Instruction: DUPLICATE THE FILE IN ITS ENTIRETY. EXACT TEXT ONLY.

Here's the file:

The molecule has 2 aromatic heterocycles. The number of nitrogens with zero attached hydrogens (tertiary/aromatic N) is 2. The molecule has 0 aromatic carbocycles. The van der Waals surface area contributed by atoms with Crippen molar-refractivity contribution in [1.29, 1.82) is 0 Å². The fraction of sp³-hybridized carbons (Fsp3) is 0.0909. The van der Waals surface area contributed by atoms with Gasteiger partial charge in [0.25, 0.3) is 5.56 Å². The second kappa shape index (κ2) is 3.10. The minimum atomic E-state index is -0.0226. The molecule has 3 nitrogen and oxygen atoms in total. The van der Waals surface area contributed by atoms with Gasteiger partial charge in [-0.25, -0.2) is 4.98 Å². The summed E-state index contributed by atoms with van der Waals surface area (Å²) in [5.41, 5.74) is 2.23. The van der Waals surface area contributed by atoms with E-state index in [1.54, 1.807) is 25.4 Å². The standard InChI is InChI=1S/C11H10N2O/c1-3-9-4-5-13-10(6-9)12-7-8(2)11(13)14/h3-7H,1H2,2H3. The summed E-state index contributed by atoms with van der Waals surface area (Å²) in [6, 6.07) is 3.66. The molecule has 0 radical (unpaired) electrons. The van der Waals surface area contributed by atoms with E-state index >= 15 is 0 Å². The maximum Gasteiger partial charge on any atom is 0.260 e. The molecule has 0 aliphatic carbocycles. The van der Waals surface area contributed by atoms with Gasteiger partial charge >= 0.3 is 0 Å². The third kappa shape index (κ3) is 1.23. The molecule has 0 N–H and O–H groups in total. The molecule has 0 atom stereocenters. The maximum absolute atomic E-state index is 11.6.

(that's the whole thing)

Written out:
The molecule has 2 aromatic heterocycles. The number of nitrogens with zero attached hydrogens (tertiary/aromatic N) is 2. The molecule has 0 aromatic carbocycles. The van der Waals surface area contributed by atoms with Crippen molar-refractivity contribution in [1.29, 1.82) is 0 Å². The fraction of sp³-hybridized carbons (Fsp3) is 0.0909. The van der Waals surface area contributed by atoms with Gasteiger partial charge in [0.25, 0.3) is 5.56 Å². The second kappa shape index (κ2) is 3.10. The minimum atomic E-state index is -0.0226. The molecule has 3 nitrogen and oxygen atoms in total. The van der Waals surface area contributed by atoms with Gasteiger partial charge in [-0.25, -0.2) is 4.98 Å². The summed E-state index contributed by atoms with van der Waals surface area (Å²) in [5.41, 5.74) is 2.23. The van der Waals surface area contributed by atoms with E-state index in [1.54, 1.807) is 25.4 Å². The standard InChI is InChI=1S/C11H10N2O/c1-3-9-4-5-13-10(6-9)12-7-8(2)11(13)14/h3-7H,1H2,2H3. The summed E-state index contributed by atoms with van der Waals surface area (Å²) in [6, 6.07) is 3.66. The molecule has 0 radical (unpaired) electrons. The van der Waals surface area contributed by atoms with E-state index >= 15 is 0 Å². The maximum Gasteiger partial charge on any atom is 0.260 e. The molecule has 0 aliphatic carbocycles. The van der Waals surface area contributed by atoms with Gasteiger partial charge >= 0.3 is 0 Å². The third kappa shape index (κ3) is 1.23. The molecule has 0 N–H and O–H groups in total. The molecule has 0 atom stereocenters. The maximum absolute atomic E-state index is 11.6.